Daily Devotions
Pastor Alice Connor

Daily Devotion

Five years ago a young white man entered Mother Emanuel AME Church in South Carolina, ostensibly to participate in their bible study but soon to murder the nine other attendees because they were black. He was raised in the Lutheran Church ELCA.

Lutheran pastor Lenny Duncan wrote his book Dear Church soon after that moment, partly to name out loud to himself and to the denomination he loves that we are culpable for that shooting. We didn’t do it, none of us knew the shooter, we’re not advocating in our pews or our own bible studies for some sort of race war, and yet our participation in a culture which was built and thrives on racism encouraged his actions. Our congregation, as sad as it is to say, is more likely to produce a shooter than to be the target of one. And yet, as Pastor Duncan says, we are a denomination--Good Shepherd is a church—filled to the brim with love and forgiveness and possibility. He wrote his book to call the church to account and also to sing out his delight in the church.

This is the uncomfortable space Martin Luther spoke about in calling humans simul Justus et peccator, simultaneously saint and sinner. They are both true all the time. Any time we set one of those two aside, we are not seeing ourselves or the world clearly.

How do you see yourself as a saint and a sinner simultaneously?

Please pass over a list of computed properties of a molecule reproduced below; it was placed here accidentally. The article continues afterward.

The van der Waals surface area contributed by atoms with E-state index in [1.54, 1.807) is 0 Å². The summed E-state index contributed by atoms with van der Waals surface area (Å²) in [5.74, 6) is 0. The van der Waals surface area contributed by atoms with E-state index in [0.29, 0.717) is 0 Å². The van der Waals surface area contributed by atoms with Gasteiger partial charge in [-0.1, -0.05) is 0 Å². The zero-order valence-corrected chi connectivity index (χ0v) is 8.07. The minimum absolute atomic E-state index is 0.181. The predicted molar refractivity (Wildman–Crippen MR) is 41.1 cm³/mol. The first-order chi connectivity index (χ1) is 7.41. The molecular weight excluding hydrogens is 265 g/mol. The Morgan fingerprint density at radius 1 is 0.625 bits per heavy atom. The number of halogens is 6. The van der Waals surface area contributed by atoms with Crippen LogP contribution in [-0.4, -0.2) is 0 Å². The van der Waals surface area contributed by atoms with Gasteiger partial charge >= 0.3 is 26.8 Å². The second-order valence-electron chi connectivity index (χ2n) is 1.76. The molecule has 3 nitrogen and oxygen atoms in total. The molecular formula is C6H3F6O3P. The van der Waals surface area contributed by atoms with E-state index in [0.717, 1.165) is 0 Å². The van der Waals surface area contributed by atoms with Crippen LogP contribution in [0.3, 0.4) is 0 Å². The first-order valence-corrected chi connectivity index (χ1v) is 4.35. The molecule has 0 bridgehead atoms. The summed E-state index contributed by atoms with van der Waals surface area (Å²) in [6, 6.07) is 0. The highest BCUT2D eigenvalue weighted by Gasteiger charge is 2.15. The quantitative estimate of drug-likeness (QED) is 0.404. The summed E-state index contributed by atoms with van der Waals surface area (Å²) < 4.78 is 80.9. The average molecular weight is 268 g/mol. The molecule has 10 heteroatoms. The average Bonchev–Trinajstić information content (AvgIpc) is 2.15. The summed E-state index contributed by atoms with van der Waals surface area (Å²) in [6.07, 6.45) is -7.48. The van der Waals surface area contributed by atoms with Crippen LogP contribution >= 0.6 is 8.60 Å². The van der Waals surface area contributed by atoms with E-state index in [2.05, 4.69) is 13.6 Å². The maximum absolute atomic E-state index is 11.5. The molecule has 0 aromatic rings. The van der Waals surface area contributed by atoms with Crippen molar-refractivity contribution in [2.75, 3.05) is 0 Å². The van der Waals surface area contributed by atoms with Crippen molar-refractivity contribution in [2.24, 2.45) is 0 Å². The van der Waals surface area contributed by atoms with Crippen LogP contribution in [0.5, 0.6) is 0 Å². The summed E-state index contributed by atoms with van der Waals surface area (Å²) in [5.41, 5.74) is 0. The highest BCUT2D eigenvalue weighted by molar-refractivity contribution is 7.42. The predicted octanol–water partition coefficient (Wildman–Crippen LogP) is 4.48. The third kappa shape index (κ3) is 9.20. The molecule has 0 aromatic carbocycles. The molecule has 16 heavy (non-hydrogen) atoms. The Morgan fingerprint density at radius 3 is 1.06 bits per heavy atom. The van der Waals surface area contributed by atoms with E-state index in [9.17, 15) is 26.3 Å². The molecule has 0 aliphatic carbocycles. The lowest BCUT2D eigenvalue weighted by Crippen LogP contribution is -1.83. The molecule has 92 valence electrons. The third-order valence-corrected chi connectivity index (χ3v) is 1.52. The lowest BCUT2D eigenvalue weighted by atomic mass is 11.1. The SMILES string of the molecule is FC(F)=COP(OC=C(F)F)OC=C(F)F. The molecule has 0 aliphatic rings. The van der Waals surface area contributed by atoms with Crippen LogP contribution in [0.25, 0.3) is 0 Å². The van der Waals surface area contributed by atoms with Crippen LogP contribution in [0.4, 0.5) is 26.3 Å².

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1 comments on article "Daily Devotion"

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Ann Walker

I love traditions, they make me feel safe and secure. Rituals that connect us over time. But we need to get uncomfortable at times to let others in, not just by not being overtly racist but actively anti-racist. I think we need to show our love to all our members and visitors. On occasion I have felt uncomfortable at times because I am a single mom and not a traditional family and I am a member. By not allowing our LGBTQ to get married in our church does not seem to be in line with Christian love and acceptance. What potential members are we welcoming? What potential members feel left out? I think we can all challenge ourselves to practice radical love of all of brothers and sisters, regardless of race, gender, or situation. Lean in to the discomfort for that is where there is the most growth.

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